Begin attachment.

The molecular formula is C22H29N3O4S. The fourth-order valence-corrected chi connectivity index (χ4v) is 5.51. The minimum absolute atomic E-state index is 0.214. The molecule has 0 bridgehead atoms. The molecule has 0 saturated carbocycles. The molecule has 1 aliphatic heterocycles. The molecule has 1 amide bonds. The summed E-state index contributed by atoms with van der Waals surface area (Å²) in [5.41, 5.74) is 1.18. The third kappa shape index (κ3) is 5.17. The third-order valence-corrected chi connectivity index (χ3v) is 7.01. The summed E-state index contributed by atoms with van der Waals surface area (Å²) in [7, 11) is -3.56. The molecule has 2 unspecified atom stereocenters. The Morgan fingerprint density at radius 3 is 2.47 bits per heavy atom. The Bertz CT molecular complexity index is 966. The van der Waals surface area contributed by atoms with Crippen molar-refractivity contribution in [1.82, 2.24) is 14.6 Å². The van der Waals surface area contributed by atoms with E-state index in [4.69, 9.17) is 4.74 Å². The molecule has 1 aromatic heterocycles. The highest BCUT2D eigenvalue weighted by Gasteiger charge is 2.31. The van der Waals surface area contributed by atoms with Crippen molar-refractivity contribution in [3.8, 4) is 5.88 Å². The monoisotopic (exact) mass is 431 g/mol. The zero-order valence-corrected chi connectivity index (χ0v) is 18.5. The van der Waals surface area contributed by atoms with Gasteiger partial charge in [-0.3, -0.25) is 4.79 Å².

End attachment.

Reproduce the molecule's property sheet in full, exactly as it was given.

The molecular formula is C22H29N3O4S. The fourth-order valence-corrected chi connectivity index (χ4v) is 5.51. The minimum absolute atomic E-state index is 0.214. The molecule has 0 bridgehead atoms. The molecule has 0 saturated carbocycles. The molecule has 1 aliphatic heterocycles. The molecule has 1 amide bonds. The summed E-state index contributed by atoms with van der Waals surface area (Å²) in [5.41, 5.74) is 1.18. The third kappa shape index (κ3) is 5.17. The third-order valence-corrected chi connectivity index (χ3v) is 7.01. The summed E-state index contributed by atoms with van der Waals surface area (Å²) in [7, 11) is -3.56. The molecule has 2 unspecified atom stereocenters. The Morgan fingerprint density at radius 3 is 2.47 bits per heavy atom. The Bertz CT molecular complexity index is 966. The van der Waals surface area contributed by atoms with Crippen molar-refractivity contribution in [1.82, 2.24) is 14.6 Å². The van der Waals surface area contributed by atoms with E-state index in [4.69, 9.17) is 4.74 Å². The molecule has 1 aromatic heterocycles. The highest BCUT2D eigenvalue weighted by Gasteiger charge is 2.31. The van der Waals surface area contributed by atoms with Crippen molar-refractivity contribution in [3.8, 4) is 5.88 Å². The monoisotopic (exact) mass is 431 g/mol. The zero-order valence-corrected chi connectivity index (χ0v) is 18.5. The van der Waals surface area contributed by atoms with Gasteiger partial charge in [-0.3, -0.25) is 4.79 Å².